Two Colorado Breweries Release Nearly Identical Public Domain Cans | Westword

Seeing Double: Two Local Breweries Release Nearly Identical New Can Designs

When the copyright on Steamboat Willie expired, Golden City and 4 Noses both jumped at the chance to use the cartoon as inspiration.
4 Noses went with a double hazy IPA for its version of Public Domain.
4 Noses went with a double hazy IPA for its version of Public Domain. 4 Noses Brewing Instagram
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When Ryan Carroll, brewer at Golden City Brewery, recently submitted a new design to his label printer as he has done many times before, he received an interesting response. “They replied back that 4 Noses had sent pretty much the same design thirty minutes earlier,” he recalls. Not only the same design — a mouse character navigating a steamboat — but the same name, Public Domain. “It didn’t surprise me that someone else came up with the idea," he admits.

First published in 1928, Disney’s Steamboat Willie entered the public domain on January 1, creating a buzz among creatives. There’s even a slasher film in the works.

4 Noses Brewing marketing director Dustin Ramey is a big fan of John Oliver, so when he saw the Last Week Tonight host doing bits designed to piss off the parent company of his HBO show, Disney, he thought it was pretty cool. Then, when the Steamboat Willie character entered the public domain in January, he thought it was a unique opportunity. “It’s not every day that something so notable and that iconic is able to be used,” says Ramey.

Before Ramey became art director, 4 Noses received a cease-and-desist from New Balance for a label, so this time, “I wanted to make sure we didn’t step foot into the arena without knowing what we were doing,” he says. But since Disney doesn’t own the Steamboart Willie copyright anymore, there were no issues.
Billboard with steamboat willie
Comic John Oliver has been milking the Steamboat Willie situation for all it's worth.
While both beers share a name and similar logos, the special release means different things to each brewery.

4 Noses has been moving its ad hoc series beers into more branded, “brewed for adventure” type beers, according to Ramey. The new branding will give a lot of the pale ales and double IPAs a more Colorado focus, with double IPAs being named after 13ers and 14ers, and other beers taking inspiration from plants and trees. “The idea of beer taking a step further and bringing it literally into the outdoors and going down that road has been a fun journey,” says Ramey.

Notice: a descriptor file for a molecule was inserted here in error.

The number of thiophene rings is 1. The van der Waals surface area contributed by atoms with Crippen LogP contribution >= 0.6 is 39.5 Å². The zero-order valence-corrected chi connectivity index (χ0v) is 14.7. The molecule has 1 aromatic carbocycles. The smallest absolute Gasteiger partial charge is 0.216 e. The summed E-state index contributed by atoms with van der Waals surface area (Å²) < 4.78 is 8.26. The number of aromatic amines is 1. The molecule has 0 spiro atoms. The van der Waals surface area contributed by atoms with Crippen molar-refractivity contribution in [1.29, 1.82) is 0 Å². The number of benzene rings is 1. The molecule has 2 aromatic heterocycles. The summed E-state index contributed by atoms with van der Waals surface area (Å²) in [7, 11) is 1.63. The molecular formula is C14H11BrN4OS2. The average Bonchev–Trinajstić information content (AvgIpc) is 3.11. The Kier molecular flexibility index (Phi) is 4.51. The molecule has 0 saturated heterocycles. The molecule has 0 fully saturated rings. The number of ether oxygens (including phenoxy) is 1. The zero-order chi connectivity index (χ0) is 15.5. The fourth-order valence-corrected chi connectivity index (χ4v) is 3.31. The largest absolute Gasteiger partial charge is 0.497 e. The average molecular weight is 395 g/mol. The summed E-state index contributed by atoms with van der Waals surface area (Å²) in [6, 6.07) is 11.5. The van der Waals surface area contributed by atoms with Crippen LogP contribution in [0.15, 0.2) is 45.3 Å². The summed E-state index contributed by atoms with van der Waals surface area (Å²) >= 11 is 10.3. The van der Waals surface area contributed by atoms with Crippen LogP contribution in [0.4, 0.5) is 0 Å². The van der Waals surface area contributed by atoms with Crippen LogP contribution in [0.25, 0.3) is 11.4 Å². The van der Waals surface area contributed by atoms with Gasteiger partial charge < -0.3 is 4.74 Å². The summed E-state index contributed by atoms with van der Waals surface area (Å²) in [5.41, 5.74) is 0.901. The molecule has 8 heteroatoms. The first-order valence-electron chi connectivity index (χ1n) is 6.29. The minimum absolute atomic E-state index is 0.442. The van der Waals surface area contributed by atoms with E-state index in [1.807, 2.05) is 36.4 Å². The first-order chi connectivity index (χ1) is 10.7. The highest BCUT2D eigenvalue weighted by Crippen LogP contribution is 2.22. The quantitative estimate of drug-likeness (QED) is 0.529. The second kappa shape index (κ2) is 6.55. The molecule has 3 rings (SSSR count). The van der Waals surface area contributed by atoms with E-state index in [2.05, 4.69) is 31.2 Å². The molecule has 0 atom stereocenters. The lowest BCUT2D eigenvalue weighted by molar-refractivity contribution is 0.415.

With this new focus, some of the team felt the brewery might lose a bit of its off-the-cuff characteristics and ability to be agile. “I wanted to prove that we can still have fun, within the boundaries that I’ve kind of set,” Ramey notes.

The brewery plans to do six different double IPAs throughout the year — three West Coast and three hazies. Public Domain ended up falling on the hazy double IPA’s turn.
click to enlarge a can of beer next to a glass of beer
Golden City's version of Public Domain is a New Zealand-hopped, export-style lager.
Golden City Brewery
Golden City’s version of Public Domain, an export lager, is something of an opportunity for Carroll. “I’ve been wanting to help build out a lager program since I first got to Golden City,” he says. “There was an opening between some core batches, so I pitched some lager ideas.”

Carroll credits head brewer Derek Sturdavant for coming up with the idea on Golden City’s end. Carroll did a paper in college about the lengths that Disney goes to to keep its copyright intact, but he didn’t realize Steamboat Willie had become available.

There was a short window to get the design taken care of, so Carroll entrusted that to his good friend and co-host of the Reel Nerds podcast, Bradley Haag of Nebulus Visions Multimedia. Haag didn’t want to take any chances with Disney’s well-funded and notoriously litigious team of lawyers, so he modified the mouse into a cat that he calls Mikey. “I think it’s easier to just change it,” says Haag.

The response has been positive so far. The beer is a base German-style export, but with New Zealand hops. “It has a little more body and maltiness from the Munich malt,” says Carroll, adding that it makes a great base for the hops to stand on.

It debuted at the UllrGrass festival in Golden. “People love it; it’s a little different than the rest of our lineup,” says Carroll. “The cans definitely get a chuckle. People like the name and the concept. Usually the next question is: Are you sure you can do that?”

Carroll says the budding lager program at Golden City will see a second beer soon, a Mexican lager. He eventually hopes the series will move more toward a cohesive brand — away from the one-off labels, but still keeping the creativity of the lineup intact. “Lagers with a communal vibe, creating approachable beer meant for everyone,” he says.

Carroll is glad that the Golden City and 4 Noses Public Domain beers are very different beer styles, because he feels it’s more complementary that way. “[We were] both pulling from the same collective zeitgeist,” he concludes. “That’s the whole point, right?”
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